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Rapid Prototyping In Microsoft Office Access 2010

I started using Microsoft Access 97 in late 1997 and through to late 1999 when it was replaced by Microsoft Access 2000. It was in these two versions of Access that Microsoft made it possible to develop serious relational database applications, in conjunction with an implementation of Visual Basic for Applications (VBA) based on Visual Basic 6.0, with its use of implementation classes and a degree of object-orientation.

The method I use to develop relational database applications, based on rapid application techniques and the setting of short term development milestones, each with a specific deliverable, is intended to establish a third normal form representation of the source data set in the shortest possible time.

How is this done? I shall use the US Zip Code database application as an example to illustrate the method. In this post we shall concentrate on writing queries to identify our various look ups and their relationship with columns in the primary table, and writing queries to populate the tables designed to accommodate the look up values.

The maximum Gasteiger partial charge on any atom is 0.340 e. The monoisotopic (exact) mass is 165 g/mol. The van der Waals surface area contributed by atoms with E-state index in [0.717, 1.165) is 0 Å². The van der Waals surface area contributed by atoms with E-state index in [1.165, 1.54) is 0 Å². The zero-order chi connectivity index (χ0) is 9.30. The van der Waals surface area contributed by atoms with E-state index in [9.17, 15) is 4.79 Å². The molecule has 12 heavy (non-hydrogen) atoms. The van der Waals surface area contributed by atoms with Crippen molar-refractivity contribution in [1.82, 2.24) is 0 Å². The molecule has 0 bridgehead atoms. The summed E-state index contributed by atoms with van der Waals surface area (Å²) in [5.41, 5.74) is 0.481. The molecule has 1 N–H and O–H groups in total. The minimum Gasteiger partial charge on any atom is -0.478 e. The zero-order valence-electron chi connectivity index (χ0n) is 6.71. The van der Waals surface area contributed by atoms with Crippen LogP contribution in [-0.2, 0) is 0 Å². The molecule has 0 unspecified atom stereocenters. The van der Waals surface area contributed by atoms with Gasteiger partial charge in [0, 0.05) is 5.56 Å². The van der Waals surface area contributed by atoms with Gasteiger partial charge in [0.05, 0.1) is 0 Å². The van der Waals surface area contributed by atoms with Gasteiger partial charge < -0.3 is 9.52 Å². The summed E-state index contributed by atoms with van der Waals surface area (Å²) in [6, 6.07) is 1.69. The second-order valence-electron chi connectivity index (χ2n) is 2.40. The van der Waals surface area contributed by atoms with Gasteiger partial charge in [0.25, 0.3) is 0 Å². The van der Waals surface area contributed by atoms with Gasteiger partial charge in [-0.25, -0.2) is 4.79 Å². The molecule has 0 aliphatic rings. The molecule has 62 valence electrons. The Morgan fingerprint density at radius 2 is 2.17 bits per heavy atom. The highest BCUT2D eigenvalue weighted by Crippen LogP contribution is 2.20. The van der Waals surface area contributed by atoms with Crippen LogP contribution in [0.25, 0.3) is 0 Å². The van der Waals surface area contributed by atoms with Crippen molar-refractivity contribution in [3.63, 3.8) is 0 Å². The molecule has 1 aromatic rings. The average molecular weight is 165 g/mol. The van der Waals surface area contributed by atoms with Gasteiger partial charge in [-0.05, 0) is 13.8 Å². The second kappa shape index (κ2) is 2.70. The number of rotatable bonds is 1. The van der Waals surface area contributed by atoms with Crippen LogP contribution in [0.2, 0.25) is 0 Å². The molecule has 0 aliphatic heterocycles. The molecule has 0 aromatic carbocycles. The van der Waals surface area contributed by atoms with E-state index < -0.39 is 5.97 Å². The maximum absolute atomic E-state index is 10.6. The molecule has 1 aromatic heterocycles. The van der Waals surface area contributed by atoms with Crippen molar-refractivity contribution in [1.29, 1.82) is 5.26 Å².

Once these tables are designed and populated, we move on to queries that resolve the relationships implied in the source data set with the explicit relationships and tables in the relational model when populating the primary table. And finally to establishing relationships with existing tables and relationships.

Initially, we find ourselves writing queries – or more conveniently, using the query designer to create queries semi-graphically using query-by-value and query-by-example – and running them manually. But we shall soon move to writing code to automate the procedure, which prompts further questions to be answered in the next post.

Step One

Create canonical source data set.

Import the source data, an Excel workbook with a single worksheet, into a table for further analysis, using the Import Wizard.

This is the table Zip_code_database with 42,522 rows and 17 columns with non-standard names. We can use the original column names to associate data in the source data set with correctly named columns in tables in our relational model.

Step Two

Simplify structure.

Can we dispense with any columns? Yes, we decided in an earlier post to ignore world_region, estimated_population and notes.

Identify 1NF and 2NF attributes.

Can we identify columns that contain 0, 1 or more discrete values? We observe:

acceptable_cities, unacceptable_cities and area_codes contain comma-delimited lists of 0 or more elements (1st);

county and timezone contain 0 or 1 elements (1st);

The point about these columns is that they prevent us from seeing the row as 1st normal form, an equal number of fields, where there are zero or more instances of a repeating entry, such as the acceptable_cities and unacceptable_cities columns.